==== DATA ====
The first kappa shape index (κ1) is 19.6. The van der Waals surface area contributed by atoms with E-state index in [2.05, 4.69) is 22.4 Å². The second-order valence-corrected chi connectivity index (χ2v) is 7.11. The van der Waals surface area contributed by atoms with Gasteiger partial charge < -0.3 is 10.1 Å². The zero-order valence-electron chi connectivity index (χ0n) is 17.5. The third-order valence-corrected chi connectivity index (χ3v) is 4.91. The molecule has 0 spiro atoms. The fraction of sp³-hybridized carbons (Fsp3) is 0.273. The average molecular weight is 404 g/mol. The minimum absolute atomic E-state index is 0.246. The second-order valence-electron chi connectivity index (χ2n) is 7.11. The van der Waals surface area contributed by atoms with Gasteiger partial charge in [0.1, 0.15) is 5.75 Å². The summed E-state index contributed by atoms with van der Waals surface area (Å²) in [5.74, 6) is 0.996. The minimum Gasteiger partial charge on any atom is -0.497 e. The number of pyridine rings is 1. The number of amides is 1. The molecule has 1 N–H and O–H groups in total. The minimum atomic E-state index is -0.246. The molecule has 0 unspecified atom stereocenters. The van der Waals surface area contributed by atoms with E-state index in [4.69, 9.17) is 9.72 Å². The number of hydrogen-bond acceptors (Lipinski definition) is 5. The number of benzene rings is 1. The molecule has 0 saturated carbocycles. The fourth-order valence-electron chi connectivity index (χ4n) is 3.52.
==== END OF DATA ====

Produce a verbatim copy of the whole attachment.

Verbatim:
The first kappa shape index (κ1) is 19.6. The van der Waals surface area contributed by atoms with E-state index in [2.05, 4.69) is 22.4 Å². The second-order valence-corrected chi connectivity index (χ2v) is 7.11. The van der Waals surface area contributed by atoms with Gasteiger partial charge < -0.3 is 10.1 Å². The zero-order valence-electron chi connectivity index (χ0n) is 17.5. The third-order valence-corrected chi connectivity index (χ3v) is 4.91. The molecule has 0 spiro atoms. The fraction of sp³-hybridized carbons (Fsp3) is 0.273. The average molecular weight is 404 g/mol. The minimum absolute atomic E-state index is 0.246. The second-order valence-electron chi connectivity index (χ2n) is 7.11. The van der Waals surface area contributed by atoms with Gasteiger partial charge in [0.1, 0.15) is 5.75 Å². The summed E-state index contributed by atoms with van der Waals surface area (Å²) in [5.74, 6) is 0.996. The minimum Gasteiger partial charge on any atom is -0.497 e. The number of pyridine rings is 1. The number of amides is 1. The molecule has 1 N–H and O–H groups in total. The minimum atomic E-state index is -0.246. The molecule has 0 unspecified atom stereocenters. The van der Waals surface area contributed by atoms with E-state index in [4.69, 9.17) is 9.72 Å². The number of hydrogen-bond acceptors (Lipinski definition) is 5. The number of benzene rings is 1. The molecule has 0 saturated carbocycles. The fourth-order valence-electron chi connectivity index (χ4n) is 3.52.